The importance of grain in the early diet of the Levantine and Mediterranean-region is visible in many different ways in the archaeological record. In Mesopotamia, cuneiform tablets depicted the first written references ever to barley on a tablet that documents the administration and allocation of grain. In Egypt we find hieroglyphs depicting bread-making practices, ploughing of grain fields, and the worship of Osiris: a god who was assumed to be responsible for the annual flooding of the Nile and the healthy crops that followed. Ceres, the Roman goddess of grain crops and agriculture, was represented in Roman sculpture, temples, early written inscriptions, and on coinage. In the Bay of Naples, owing to the violent eruption of Mount Vesuvius in 79 AD, we also have some incredibly well-preserved archaeobotanical evidence in the archaeological record: carbonised wheat, spelt, barley and millet. In Rome, and its surrounding and provincial territories, grain was grown locally or imported in high volume from local or confiscated agricultural areas. Grain was consumed whole, after soaking or boiling, or as breads, cakes and porridges produced from flour after milling in manual or large commercial grain mills. Along with olive oil, grain was a major component of the Annonae Urbis and Militaris, the state-controlled food doles, that supplied all Romans with food rations in order to keep the populace and its military well-fed and peaceful. We can estimate these volumes by studying ceramic transport amphorae that were used to import and export these foodstuffs throughout the Empire.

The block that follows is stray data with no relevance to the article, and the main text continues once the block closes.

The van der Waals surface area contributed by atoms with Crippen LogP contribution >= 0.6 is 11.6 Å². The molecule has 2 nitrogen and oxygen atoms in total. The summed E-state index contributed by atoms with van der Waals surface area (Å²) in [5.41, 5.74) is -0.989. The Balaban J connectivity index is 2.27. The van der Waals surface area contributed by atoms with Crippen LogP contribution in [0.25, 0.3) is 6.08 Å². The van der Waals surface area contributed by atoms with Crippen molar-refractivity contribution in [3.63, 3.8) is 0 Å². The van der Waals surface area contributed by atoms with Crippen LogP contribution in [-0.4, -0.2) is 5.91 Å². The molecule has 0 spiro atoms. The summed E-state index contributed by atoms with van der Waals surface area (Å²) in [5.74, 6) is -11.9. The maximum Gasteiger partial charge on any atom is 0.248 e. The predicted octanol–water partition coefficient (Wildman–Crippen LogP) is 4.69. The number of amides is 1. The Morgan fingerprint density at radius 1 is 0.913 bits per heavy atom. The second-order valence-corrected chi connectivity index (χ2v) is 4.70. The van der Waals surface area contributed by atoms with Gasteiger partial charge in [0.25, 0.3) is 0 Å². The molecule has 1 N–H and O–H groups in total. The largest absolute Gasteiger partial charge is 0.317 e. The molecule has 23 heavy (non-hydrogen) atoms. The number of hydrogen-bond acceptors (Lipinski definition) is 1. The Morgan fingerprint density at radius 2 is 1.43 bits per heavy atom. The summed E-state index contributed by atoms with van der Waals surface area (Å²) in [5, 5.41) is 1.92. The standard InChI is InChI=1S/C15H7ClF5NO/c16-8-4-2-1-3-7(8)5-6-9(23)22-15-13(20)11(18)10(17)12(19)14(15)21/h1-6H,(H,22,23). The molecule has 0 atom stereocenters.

If we want to explore some literary representations of grains during Classical Antiquity, it is always best to turn to the documentary record. Pliny the Elder provides us with several references and recipes on how to prepare bread and cereals in his writings titled ‘Historia Naturalis’ (circa 77-79 AD). One of the recipes that he presents in this document is for a simple Roman polentam, or a porridge made of barley. In XVIII.14, Pliny tells us that barley is one of the oldest foods known to man and that the Greeks made their own version of polentam, called hordearii, that was often served to the gladiators. Now if that doesn’t tell you how reliable, nutritious and energizing this porridge was, I don’t know what will! So if you’re ready to taste a bit of history and dine like a gladiator, roll up your sleeves and dust off your quern-stones because we’re going to make barley porridge like the Romans! Here’s what you’re going to need: